On Friday, Acast’s Sarah van Mosel provided a specific counter-number on stage. Basing her estimates on her work with Acast and previous experiences at WNYC (where she had served as VP of sponsorship), she pegs the range between $80-200 million for last year.

So there you go, a new estimate benchmark.

(5) A template for future Panoply shows? The Slate sister company announced their latest project yesterday: a 10 part mini-series with popular author Malcolm Gladwell, called “Revisionist History.” The announcement got a fair bit of attention (CNN’s Brian Stelter, in his Reliable Sources newsletter, kicked off his coverage with the line “A podcasting "tipping point?" — a pun one of Gladwell’s book.) It launches on June 16.

On stage, Panoply Chief Creative Officer Andy Bowers called the podcast a template for future projects. “A lot of podcasts we’ve done so far has been a simpler, conversational format,” he said, noting that the company will likely be developing more high production-value shows from here on out.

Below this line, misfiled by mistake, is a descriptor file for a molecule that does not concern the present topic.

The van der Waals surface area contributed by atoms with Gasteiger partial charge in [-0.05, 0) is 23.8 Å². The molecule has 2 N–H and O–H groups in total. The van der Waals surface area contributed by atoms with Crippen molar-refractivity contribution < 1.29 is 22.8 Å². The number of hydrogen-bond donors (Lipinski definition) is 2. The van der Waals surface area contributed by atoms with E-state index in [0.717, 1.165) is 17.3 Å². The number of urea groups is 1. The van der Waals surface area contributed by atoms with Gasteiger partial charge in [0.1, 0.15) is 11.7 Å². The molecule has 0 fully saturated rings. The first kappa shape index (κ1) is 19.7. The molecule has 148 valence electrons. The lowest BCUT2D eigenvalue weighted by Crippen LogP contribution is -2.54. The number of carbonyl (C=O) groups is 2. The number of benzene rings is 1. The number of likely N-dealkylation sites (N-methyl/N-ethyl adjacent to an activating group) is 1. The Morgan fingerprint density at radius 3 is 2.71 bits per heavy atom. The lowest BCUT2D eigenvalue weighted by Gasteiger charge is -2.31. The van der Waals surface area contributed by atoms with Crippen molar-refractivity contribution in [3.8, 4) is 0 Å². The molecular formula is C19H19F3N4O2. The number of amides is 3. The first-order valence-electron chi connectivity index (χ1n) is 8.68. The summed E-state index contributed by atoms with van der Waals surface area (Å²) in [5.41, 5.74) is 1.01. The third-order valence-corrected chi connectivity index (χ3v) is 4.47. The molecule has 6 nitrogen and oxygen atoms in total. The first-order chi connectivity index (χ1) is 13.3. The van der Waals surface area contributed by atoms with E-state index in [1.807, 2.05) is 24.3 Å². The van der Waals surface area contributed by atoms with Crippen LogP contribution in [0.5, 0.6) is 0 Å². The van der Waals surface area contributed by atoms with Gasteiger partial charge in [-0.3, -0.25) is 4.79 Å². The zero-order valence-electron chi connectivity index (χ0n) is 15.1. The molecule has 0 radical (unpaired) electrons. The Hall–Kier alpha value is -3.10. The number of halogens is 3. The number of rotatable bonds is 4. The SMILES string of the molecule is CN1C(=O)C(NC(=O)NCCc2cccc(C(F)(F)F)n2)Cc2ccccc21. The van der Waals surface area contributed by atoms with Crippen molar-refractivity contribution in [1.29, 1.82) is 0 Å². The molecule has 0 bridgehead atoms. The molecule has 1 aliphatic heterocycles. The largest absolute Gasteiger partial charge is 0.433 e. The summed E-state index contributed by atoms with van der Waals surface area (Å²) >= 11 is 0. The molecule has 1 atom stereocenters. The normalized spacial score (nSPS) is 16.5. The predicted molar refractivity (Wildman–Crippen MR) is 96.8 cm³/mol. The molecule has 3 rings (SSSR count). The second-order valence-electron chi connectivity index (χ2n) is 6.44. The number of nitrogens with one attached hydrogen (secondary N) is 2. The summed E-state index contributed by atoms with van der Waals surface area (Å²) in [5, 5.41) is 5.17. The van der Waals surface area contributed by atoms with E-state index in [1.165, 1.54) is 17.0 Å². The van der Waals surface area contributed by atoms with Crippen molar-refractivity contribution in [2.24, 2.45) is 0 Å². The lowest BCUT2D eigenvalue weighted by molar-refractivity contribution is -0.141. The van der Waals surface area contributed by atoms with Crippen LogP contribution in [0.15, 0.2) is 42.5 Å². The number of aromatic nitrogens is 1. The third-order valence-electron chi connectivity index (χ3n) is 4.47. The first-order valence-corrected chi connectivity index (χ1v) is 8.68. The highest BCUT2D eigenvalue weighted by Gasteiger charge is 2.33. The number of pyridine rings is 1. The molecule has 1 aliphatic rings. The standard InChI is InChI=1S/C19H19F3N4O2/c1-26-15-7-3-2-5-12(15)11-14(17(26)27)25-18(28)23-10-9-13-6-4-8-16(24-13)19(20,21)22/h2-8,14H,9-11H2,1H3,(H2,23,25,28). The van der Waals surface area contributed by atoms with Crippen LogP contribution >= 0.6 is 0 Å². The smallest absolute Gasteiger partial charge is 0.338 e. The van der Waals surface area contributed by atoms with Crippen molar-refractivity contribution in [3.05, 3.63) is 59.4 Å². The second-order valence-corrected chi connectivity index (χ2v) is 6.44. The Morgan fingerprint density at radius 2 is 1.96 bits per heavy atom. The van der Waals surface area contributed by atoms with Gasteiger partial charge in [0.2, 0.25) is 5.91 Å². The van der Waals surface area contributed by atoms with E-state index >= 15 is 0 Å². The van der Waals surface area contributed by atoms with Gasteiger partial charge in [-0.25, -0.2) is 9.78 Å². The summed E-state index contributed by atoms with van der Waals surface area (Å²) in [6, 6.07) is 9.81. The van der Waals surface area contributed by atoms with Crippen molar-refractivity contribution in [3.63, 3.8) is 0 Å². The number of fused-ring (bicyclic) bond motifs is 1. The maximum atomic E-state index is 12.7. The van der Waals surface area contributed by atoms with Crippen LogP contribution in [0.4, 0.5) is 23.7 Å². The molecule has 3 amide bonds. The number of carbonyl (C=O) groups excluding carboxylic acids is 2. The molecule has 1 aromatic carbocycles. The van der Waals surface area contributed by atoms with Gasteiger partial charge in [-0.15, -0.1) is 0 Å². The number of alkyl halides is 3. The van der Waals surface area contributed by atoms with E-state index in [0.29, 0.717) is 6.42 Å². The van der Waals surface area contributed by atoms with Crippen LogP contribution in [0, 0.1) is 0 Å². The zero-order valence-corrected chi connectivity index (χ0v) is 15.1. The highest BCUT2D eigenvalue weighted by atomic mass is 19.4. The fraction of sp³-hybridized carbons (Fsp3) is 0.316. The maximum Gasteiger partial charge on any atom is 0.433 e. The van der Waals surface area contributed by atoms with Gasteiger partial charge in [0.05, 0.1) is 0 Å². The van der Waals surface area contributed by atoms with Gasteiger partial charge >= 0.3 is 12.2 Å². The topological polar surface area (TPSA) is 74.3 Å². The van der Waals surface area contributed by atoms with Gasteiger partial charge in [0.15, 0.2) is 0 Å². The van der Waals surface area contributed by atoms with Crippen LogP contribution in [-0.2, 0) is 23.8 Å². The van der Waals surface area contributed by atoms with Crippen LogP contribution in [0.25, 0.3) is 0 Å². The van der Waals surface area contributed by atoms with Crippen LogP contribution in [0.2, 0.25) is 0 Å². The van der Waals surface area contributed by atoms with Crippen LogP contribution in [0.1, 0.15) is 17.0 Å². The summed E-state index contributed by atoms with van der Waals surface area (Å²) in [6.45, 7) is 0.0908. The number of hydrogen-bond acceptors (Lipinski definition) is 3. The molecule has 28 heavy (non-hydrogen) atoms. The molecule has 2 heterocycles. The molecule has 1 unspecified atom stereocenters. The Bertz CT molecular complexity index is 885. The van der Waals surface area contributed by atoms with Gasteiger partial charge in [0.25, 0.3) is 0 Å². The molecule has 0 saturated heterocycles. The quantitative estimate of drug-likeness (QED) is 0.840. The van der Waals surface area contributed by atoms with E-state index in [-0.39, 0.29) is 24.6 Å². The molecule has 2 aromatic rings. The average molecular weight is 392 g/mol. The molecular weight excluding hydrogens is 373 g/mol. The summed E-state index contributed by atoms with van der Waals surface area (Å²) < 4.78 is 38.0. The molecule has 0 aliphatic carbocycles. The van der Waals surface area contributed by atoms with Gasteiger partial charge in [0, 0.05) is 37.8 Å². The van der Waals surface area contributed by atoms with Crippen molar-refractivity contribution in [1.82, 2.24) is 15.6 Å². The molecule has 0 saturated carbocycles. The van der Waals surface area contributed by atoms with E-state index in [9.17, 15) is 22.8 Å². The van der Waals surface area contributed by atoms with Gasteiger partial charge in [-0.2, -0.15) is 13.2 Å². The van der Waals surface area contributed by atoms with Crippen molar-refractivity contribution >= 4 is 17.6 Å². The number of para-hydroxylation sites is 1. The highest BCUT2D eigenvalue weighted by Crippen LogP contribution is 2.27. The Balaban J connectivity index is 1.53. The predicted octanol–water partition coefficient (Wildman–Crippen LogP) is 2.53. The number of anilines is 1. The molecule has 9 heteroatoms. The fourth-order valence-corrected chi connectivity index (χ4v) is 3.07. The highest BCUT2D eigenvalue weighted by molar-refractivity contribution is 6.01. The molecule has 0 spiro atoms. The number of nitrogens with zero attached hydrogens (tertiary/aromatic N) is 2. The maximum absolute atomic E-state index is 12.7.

(6) Miscellaneous tidbits.

  • ESPN’s SVP of Audio, Traug Keller, drops a 40 million monthly download number for the company’s on-demand audio content. ESPN, by the way, isn’t a participant in Podtrac’s measurement system, so your mileage may vary.

  • Maximum Fun’s Jesse Thorn notes that the most popular show in his network is “Adventure Zone.” He also talked about the network’s unique conference/live events business, the “MaxFunCon,” noting that his team is developing a cheaper version in an effort to disrupt itself.

I’m going to recycle some of these for next Tuesday’s newsletter, so I’d like to preemptively apologize for the repetition.

Post Notes

It's too pretty in this city, guys. I'm not sure I'm buying a ticket back to New York.